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Monday, February 24, 2020

CTV report on historic slave trial in New Brunswick

Kudos to historian Graham Nickerson of UNB, whose archival find was recently the subject of a report by Laura Brown of CTV (@LauraBrownctv)

Here's the report:
FREDERICTON -- A black historian - originally from Nova Scotia - is uncovering some of New Brunswick's slave history, including the story of a slave named Nancy.
Graham Nickerson studies black loyalist history at the University of New Brunswick and is working on bringing Nancy's story to light.
Few details are known about Nancy. Nickerson has discovered she was born in Maryland and brought to New Brunswick in 1785. She spent much of her life as a slave on a large property where the neighbourhood of Nashwaaksis in Fredericton sits today.
There doesn't appear to be any photos or documents detailing Nancy's life or death, but there are archives of a trial between her and her slave owner in Fredericton 220 years ago this month.
"She brings a case that's essentially strong enough to challenge the entire institution," said Nickerson. "She's at a level that’s really, really close to the bottom and she's challenging an institution that's at the top. And so, I think there's a lesson to be learned that if you're on the side of right, you should challenge authority."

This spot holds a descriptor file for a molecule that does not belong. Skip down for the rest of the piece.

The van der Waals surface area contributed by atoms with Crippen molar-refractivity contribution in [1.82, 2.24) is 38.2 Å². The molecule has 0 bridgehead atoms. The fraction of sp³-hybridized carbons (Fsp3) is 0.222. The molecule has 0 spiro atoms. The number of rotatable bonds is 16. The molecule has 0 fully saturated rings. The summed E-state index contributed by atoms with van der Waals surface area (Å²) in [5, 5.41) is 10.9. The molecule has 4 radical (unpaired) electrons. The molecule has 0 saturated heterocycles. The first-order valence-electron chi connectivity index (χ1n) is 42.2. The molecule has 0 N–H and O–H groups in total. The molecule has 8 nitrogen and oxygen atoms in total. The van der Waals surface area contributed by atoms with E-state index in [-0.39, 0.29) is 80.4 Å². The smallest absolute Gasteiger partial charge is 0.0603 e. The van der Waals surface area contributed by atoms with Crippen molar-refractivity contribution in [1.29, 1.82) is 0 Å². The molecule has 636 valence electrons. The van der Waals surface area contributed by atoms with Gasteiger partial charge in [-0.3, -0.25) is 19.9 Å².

According to the archives, Nancy's case was in front of four judges, including three slave owners. One of those included Chief Justice George Ludlow, whose name was used to name the University of New Brunswick's law building.
Students at the University have asked the school to remove the name on Ludlow Hall. The president of U.N.B. formed a group in December to look at how the building was named, Ludlow's history, and recommend the next steps.
That group is supposed to provide a report by May 1.
"Either, we change the name of the Ludlow Hall to something that's more inclusive, or we also build a memorial to Nancy," said Nickerson. "As a black man, my family tree is full of black women who were traumatized by owners, and the white men in their life, and we don't have commemorations to that."
Nancy lost her case and has since disappeared from historical records. Nickerson says he wants to ensure her legacy lives on by sharing her story.